Of course, applications have to be DNSSEC-aware so they can differentiate between authenticated DNS responses and unauthenticated ones. Some zones will be signed by DNSSEC and some won't. Some hosts will be signed and some won't. In theory, we might want to reject any responses that are not signed, but that assumes that all DNS records will be signed and that would be a bad assumption, today and in the near future. The user will have to make a decision about whether to continue using a site located using an unauthenticated DNS response. We've Been Here Before

I envision DNSSEC deployments very much like SSL deployments. Some Web sites use SSL, some don't. A few sites use EV certificates, most don't. Not every Web site needs to be SSL-enabled. Trying to enforce SSL on all Web sites would be disastrous because virtual hosting would be broken; millions of Web site owners would have to become certificate managers; and the costs in time and money would be exorbitant. Since SSL deployment is uneven, the responsibility of determining what is trusted and what is not falls to the user.

The user is notified of the status of SSL in the Web browser and that interaction is woefully inadequate. When users are met with an SSL problem described in a dialog box, they will invariably click through. But a more subtle attack was demonstrated by Moxie Marlinspike which fools a user into thinking they are at the SSL Web site of their choice when that is not the case.

The attacks work because the way SSL enablement is presented to users is inconsistent. Each browser vendor displays SSL status differently and the display changes with version differences. In addition, Web site owners have opted to make the remaining visual cues confusing. You go to your bank's Web site via unencrypted HTTP, http://www.example.com, and there is a form to log in. That form displays a tiny lock image which is just an image. The authentication request may be sent over SSL, but the user doesn't know that unless they view the page source and look for the form action.

DNS, however, is lower in the stack and hidden from users. I bet most users don't even know how names are resolved to IP addresses nor should they be required to understand how DNS works, much less understand how DNSSEC works. The salient information is in knowing whether the host they are talking to is, in fact, the host they are talking to. DNSSEC can tell us that, but if the presentation is inconsistent and DNSSEC deployment is uneven, too much burden is placed on the user. Just like users can be fooled into trusting fraudulent SSL-enabled Web sites, they could be fooled into trusting fraudulent hosts.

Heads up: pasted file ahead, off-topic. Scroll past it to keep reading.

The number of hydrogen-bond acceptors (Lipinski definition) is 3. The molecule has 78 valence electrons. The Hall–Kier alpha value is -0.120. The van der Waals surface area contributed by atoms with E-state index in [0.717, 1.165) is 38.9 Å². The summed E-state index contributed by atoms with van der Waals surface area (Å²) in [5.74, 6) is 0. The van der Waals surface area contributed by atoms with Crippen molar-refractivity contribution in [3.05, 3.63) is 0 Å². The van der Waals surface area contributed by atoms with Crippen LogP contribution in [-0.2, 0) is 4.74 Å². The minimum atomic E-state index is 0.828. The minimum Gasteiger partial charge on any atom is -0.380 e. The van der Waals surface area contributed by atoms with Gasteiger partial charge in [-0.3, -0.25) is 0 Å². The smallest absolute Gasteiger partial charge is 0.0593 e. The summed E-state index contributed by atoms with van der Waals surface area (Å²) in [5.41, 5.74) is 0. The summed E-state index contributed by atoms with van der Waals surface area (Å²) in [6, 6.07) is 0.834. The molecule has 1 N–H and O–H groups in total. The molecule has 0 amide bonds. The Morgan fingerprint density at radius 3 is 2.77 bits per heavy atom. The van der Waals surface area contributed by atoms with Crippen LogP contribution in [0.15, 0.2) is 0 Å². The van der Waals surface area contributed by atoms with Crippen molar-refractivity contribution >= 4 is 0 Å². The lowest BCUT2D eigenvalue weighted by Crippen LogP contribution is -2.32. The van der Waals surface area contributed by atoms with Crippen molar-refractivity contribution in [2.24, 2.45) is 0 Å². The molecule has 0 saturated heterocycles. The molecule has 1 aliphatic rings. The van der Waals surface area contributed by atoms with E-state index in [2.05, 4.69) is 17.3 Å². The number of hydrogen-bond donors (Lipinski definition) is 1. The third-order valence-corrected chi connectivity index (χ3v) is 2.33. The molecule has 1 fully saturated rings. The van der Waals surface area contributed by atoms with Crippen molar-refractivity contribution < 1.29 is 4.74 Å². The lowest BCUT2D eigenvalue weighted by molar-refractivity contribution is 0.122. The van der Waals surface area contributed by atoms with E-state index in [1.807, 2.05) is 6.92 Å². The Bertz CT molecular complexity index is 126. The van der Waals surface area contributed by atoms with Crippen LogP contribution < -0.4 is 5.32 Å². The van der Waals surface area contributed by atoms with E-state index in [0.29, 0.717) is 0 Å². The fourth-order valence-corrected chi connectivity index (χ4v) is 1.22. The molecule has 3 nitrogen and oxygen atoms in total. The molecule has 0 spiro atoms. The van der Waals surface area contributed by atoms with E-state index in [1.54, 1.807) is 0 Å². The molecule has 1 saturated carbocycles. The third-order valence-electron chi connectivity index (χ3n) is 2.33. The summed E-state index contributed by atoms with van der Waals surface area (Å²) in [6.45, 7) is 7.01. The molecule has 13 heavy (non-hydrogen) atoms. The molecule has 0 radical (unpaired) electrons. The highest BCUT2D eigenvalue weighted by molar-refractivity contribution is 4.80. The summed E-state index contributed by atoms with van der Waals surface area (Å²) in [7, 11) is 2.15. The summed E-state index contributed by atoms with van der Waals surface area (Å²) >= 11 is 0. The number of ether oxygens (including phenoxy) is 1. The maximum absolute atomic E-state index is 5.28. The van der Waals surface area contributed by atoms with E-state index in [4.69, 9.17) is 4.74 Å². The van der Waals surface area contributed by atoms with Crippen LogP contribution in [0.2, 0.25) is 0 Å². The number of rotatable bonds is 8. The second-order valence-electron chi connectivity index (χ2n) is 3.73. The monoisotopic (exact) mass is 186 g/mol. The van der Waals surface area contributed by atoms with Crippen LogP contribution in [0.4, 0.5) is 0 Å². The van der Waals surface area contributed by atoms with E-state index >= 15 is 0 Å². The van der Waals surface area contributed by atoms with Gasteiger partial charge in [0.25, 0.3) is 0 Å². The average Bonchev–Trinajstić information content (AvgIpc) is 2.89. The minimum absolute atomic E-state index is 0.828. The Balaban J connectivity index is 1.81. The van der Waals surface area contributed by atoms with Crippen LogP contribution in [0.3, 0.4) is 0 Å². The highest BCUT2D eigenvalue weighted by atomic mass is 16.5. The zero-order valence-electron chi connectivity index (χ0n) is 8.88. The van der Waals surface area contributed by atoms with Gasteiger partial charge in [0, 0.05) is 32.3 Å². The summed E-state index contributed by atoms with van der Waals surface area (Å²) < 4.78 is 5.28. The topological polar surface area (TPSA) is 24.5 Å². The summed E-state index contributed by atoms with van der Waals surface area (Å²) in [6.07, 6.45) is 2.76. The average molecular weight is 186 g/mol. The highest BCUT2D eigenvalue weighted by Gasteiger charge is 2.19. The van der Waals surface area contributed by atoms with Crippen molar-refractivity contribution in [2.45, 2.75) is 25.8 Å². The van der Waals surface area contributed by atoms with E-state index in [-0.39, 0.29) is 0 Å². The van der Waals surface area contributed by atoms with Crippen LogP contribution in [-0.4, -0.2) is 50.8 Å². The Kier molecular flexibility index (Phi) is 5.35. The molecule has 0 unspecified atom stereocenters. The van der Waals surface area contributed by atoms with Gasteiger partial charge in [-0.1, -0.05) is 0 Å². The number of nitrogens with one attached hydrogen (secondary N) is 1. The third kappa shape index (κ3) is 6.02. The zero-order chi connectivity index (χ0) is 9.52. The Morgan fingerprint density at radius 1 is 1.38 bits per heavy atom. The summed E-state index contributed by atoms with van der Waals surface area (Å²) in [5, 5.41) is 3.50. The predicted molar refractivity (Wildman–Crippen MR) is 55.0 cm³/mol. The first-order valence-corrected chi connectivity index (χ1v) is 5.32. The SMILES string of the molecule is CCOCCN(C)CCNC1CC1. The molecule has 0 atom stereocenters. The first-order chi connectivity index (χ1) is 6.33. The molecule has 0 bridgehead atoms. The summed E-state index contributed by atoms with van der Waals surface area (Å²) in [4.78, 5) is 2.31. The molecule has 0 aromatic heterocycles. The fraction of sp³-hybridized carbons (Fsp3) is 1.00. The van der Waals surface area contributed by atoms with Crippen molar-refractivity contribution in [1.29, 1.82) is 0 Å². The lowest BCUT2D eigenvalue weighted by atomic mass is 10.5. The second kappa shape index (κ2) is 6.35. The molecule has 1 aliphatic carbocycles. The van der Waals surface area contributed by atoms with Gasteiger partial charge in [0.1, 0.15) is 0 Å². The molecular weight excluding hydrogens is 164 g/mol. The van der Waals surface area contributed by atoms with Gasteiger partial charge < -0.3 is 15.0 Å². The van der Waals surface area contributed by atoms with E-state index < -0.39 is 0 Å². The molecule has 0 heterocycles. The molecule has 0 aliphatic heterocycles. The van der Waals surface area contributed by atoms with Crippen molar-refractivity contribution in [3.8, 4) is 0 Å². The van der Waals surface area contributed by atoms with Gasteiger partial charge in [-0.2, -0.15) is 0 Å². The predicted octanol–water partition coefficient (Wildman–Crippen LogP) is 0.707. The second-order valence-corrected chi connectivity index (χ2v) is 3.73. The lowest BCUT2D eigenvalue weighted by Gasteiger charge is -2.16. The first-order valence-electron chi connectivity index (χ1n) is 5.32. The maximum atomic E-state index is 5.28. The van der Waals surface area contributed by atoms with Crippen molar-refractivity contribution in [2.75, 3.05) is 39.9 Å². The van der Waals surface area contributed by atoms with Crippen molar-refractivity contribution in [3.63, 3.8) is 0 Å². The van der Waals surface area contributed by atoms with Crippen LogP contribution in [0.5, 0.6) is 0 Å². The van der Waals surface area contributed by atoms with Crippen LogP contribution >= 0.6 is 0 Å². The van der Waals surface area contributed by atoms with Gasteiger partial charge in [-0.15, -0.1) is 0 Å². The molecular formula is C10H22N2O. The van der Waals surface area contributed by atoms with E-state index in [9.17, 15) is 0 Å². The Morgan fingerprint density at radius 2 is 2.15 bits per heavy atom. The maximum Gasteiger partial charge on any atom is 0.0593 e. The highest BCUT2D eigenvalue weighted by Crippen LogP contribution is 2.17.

User interaction is just as important as the technical deployment specifications, yet little work is being done on that front. If DNSSEC will actually be useful for users, a few things need to occur:

  1. Browser vendor should agree on a consistent method to display the status of DNSSEC to the user in an unambiguous and clear manner. Even something as a text representation of "Authenticated Host" or something like that.
  2. Web sites that are known to contain sensitive information or activity like financial institutions, online retailers, health care providers, and other entities that should have a higher standard of trust, should be required -- through regulation or best practice -- to use DNSSEC. If bank A uses DNSSEC and you get a DNS response that is not signed, the user should know that is a potential problem. But a user shouldn't have to keep track of which banks use DNSSEC and which don't.
  3. The sites using DNSSEC and any organization demanding the use of DNSSEC should work together to educate users on what to look for in a signed response and clearly indicate the conditions where an unauthenticated response to a name should not be trusted.

Users can make the right decisions if they are given the right information. That is just as difficult as figuring out how to generate the response in the first place.